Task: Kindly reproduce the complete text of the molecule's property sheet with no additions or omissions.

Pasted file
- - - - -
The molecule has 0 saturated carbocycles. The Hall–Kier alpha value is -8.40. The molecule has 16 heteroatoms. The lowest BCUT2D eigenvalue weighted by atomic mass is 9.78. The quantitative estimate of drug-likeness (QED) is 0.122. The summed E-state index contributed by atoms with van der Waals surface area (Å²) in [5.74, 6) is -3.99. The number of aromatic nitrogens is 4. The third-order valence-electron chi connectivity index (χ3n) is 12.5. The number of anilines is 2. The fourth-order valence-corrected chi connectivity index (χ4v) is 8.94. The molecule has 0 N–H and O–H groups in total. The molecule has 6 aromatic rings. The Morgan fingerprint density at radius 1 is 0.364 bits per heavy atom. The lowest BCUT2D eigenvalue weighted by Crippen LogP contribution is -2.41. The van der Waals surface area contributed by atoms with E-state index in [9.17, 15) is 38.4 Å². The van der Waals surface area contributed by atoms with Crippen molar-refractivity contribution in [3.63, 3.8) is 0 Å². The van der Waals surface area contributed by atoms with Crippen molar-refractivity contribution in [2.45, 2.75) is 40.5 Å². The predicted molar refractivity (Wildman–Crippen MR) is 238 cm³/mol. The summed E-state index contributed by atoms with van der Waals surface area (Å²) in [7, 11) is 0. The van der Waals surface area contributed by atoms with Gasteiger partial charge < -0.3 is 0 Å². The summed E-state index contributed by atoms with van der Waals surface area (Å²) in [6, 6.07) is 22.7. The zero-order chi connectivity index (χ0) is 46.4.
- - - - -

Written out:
The molecule has 0 saturated carbocycles. The Hall–Kier alpha value is -8.40. The molecule has 16 heteroatoms. The lowest BCUT2D eigenvalue weighted by atomic mass is 9.78. The quantitative estimate of drug-likeness (QED) is 0.122. The summed E-state index contributed by atoms with van der Waals surface area (Å²) in [5.74, 6) is -3.99. The number of aromatic nitrogens is 4. The third-order valence-electron chi connectivity index (χ3n) is 12.5. The number of anilines is 2. The fourth-order valence-corrected chi connectivity index (χ4v) is 8.94. The molecule has 0 N–H and O–H groups in total. The molecule has 6 aromatic rings. The Morgan fingerprint density at radius 1 is 0.364 bits per heavy atom. The lowest BCUT2D eigenvalue weighted by Crippen LogP contribution is -2.41. The van der Waals surface area contributed by atoms with E-state index in [9.17, 15) is 38.4 Å². The van der Waals surface area contributed by atoms with Crippen molar-refractivity contribution in [3.63, 3.8) is 0 Å². The van der Waals surface area contributed by atoms with Crippen molar-refractivity contribution in [2.45, 2.75) is 40.5 Å². The predicted molar refractivity (Wildman–Crippen MR) is 238 cm³/mol. The summed E-state index contributed by atoms with van der Waals surface area (Å²) in [7, 11) is 0. The van der Waals surface area contributed by atoms with Gasteiger partial charge < -0.3 is 0 Å². The summed E-state index contributed by atoms with van der Waals surface area (Å²) in [6, 6.07) is 22.7. The zero-order chi connectivity index (χ0) is 46.4.